Sunday, May 17, 2015

"Tyrants Love Aid"

Says Malawian Professor of Political Science

James Connolly wasn't a big fan of "charity" and aid organizations, and while reading "Dark Star Safari" (P.Theroux), I came across the insightful words of Georgetown Professor of Political Science and Malawi native, Dr. Jonathan Banda, more or less echoing the same ideas regarding charity and aid (whether foreign or domestic) that were once spoken by the late James Connolly, upon his return to his native Malawi :

"...Dr. Jonathan Banda didn't get the job. He was sure the reasons for his being turned down were political. He said that if he had praised the government and the ruling party, they would have hired him.

Thinking of what the ambassador had told me, I said, 'A diplomat told me there is no political terror anymore. Is that true?'

'Maybe not , but there is political pressure of a very insidious sort.'

He seemed so outspoken I asked him the questions about charities and aid agencies that had been nagging at me. The agents of virtue in white Land Rovers ---- what were they changing?

'Not much, because all aid is political', he said. 'When this country became independent it had very few institutions. It still doesn't have many. The donors aren't contributing to development. They maintain the status quo. Politicians love that, because they hate change. The tyrants love aid. Aid helps them stay in power and contributes to underdevelopment. It's not social or cultural and it certainly isn't economic. Aid is one of the many reasons for underdevelopment in Africa.'

"You said it, I didn't", I said. "There's an awful lot of aid agencies here."

"All those vehicles, everywhere you look," he said, which is precisely what I had felt.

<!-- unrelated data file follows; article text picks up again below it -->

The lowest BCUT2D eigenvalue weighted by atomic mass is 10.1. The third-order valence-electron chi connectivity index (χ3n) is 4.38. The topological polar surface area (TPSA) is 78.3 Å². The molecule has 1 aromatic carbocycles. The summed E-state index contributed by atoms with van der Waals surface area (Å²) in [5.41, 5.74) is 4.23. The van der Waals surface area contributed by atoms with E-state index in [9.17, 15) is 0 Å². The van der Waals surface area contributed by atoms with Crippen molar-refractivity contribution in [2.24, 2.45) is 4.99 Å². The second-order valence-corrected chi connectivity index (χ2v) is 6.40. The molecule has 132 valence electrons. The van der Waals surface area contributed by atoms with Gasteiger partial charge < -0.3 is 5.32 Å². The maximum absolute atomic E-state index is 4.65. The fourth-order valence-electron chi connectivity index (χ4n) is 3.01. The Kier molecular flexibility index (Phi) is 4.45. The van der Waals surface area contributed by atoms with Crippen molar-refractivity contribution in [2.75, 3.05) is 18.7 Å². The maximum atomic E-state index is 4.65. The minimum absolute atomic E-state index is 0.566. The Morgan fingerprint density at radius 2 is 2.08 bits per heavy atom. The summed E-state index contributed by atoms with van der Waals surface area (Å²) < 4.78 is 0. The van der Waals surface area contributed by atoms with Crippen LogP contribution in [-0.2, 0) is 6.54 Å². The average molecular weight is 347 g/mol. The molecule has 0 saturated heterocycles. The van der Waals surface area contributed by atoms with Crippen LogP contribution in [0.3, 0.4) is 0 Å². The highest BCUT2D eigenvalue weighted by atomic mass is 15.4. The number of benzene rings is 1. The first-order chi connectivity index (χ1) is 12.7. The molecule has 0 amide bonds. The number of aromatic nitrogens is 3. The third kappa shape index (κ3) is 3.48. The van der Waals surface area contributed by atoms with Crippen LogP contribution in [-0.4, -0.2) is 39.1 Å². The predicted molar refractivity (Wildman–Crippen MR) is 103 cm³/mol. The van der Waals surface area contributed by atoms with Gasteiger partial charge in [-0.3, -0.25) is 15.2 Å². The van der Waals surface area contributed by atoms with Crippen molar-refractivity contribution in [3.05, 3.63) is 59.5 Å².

"So how will things change for the better?"

He said, "Change will involve all the old men dying off. Or it might take another forty years."

"What if all the donors just went away?"

"That might work."

Kind of reminds me of what Connolly says in his 1909 essay "Workshop Talks" :

"There are tens of thousands of hungry children in New York today as in every other large American city, and many well-meant efforts have been made to succour them. Free lunches have been opened in the poorest districts, bread lines have been established and charitable organisations are busy visiting homes and schools to find out the worst cases. But all this has only touched the fringe of the destitution, with the additional aggravation that anything passing through the hands of these charitable committees usually cost ten times as much for administration as it bestows on the object of its charity.....Also that the investigation is usually more effectual in destroying the last vestiges of self-respect in its victims than in succouring their needs."

People need self-empowerment, not more charity.

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